The Crown had alleged at Abbey's second trial that he was an associate of the Malvern Crew gang who shot and killed Peter, mistakenly believing he was a member of the rival Galloway Boys, and that Abbey had a teardrop tattooed under his right eye about four months later.
Testifying for the Crown, sociologist Mark Totten said a teardrop tattoo meant one of three things: the individual had lost a loved one or fellow gang member, had spent time in prison or had killed a rival gang member.
But Ontario's top court came down hard on Totten in their ruling overturning Abbey's conviction. After the defence raised “fresh evidence” — issues surrounding Totten's research and testimony — the court found Totten's testimony contained “inaccuracies” and even “falsehoods.”
A three-judge panel found his evidence “unreliable,” that he “misrepresented” the sample size of gang members in some of his studies, and that statistics he provided on the stand about gang members with teardrop tattoos are nowhere to be found in his studies.
“I have concluded that the fresh evidence shows Totten's opinion evidence on the meaning of a teardrop tattoo to be too unreliable to be heard by a jury. If the trial judge had known about the fresh evidence he would have ruled Totten's evidence inadmissible,” Court of Appeal Justice John Laskin wrote for the panel.
“And the absence of Totten's evidence would reasonably be expected to have affected the jury's verdict. I would admit the fresh evidence, allow Abbey's appeal, overturn his conviction and order a new trial.”
Indeed, at Abbey's first trial, the Crown was barred by the judge from having Totten give evidence, and the jury ended up acquitting Abbey.
There is other Crown evidence, but Laskin noted in his ruling that the rest of the Crown's case “was not overly strong,” and included poor eyewitness testimony and “problematic” evidence from three Malvern Crew members whose testimony implicated Abbey. Two of them testified in exchange for being granted immunity on a number of serious offences, while the third member refused to testify at the second trial.
It was ironic that the Court of Appeal ordered a third trial due to Totten's evidence, given the fact that it was the Court of Appeal — albeit a different panel of judges — that allowed the Crown's appeal and ordered a second trial in 2009, finding that Totten should have been allowed to give evidence on teardrop tattoos. (The issues about Totten's evidence that were before the top court this year were not before it in 2009.)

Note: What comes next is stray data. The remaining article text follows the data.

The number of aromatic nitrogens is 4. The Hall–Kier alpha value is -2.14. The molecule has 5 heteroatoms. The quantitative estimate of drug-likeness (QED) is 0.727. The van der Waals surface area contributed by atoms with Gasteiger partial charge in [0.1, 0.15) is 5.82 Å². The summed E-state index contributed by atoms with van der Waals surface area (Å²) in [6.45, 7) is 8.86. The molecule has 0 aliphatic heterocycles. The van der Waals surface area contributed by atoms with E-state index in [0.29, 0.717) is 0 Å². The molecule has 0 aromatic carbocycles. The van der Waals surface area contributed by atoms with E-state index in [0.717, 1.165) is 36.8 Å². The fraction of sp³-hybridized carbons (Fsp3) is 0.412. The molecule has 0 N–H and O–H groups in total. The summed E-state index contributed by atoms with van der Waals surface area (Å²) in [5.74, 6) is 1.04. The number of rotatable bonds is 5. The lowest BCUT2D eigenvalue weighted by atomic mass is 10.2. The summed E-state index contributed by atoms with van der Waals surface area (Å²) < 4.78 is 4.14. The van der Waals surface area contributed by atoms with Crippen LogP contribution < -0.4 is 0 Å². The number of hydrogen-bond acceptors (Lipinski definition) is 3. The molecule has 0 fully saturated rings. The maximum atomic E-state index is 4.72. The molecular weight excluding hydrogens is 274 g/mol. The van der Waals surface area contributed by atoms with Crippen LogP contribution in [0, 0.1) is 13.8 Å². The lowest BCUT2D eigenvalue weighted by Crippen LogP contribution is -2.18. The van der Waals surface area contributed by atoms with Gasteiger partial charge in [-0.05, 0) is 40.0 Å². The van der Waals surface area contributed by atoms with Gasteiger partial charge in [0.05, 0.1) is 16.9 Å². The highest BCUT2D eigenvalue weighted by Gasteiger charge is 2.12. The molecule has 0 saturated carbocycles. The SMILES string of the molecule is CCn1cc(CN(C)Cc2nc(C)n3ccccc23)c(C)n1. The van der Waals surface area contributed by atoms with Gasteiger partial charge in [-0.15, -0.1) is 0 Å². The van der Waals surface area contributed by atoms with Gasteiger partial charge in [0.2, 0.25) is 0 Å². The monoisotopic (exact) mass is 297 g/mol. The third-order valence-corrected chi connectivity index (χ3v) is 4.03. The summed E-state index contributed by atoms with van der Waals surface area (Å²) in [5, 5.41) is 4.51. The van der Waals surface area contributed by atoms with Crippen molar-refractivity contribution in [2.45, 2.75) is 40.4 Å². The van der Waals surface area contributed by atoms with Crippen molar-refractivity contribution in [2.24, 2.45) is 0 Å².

Writing for a unanimous three-judge panel in 2009, Justice David Doherty said that viewed cumulatively, Totten's evidence along with the evidence of Malvern Crew members about the meaning of teardrop tattoos “could reasonably present a compelling picture for the Crown.”
“I do not suggest that a jury would necessarily take that view of the excluded evidence,” he wrote. “I say only that a reasonable jury could take that view. If it did, the verdict could very well be different.”
And it was. Abbey was convicted of first-degree murder by a jury at his second trial in 2011, and sentenced to life in prison without chance of parole for 25 years.
A date for his third trial will be set Dec. 5.
Ten years after he was acquitted, this Toronto man faces a third trial for the same murderTen years after he was acquitted, this Toronto man faces a third trial for the same murder
The family of a Toronto man who was declared brain dead after suffering an asthma attack has obtained a temporary injunction to keep him on life support while it fights to have his death certificate revoked on religious grounds.
Shalom Ouanounou’s father, who is also his substitute decision-maker, filed an application with the court arguing that the 25-year-old is not dead under the laws of Orthodox Judaism, the faith he practises.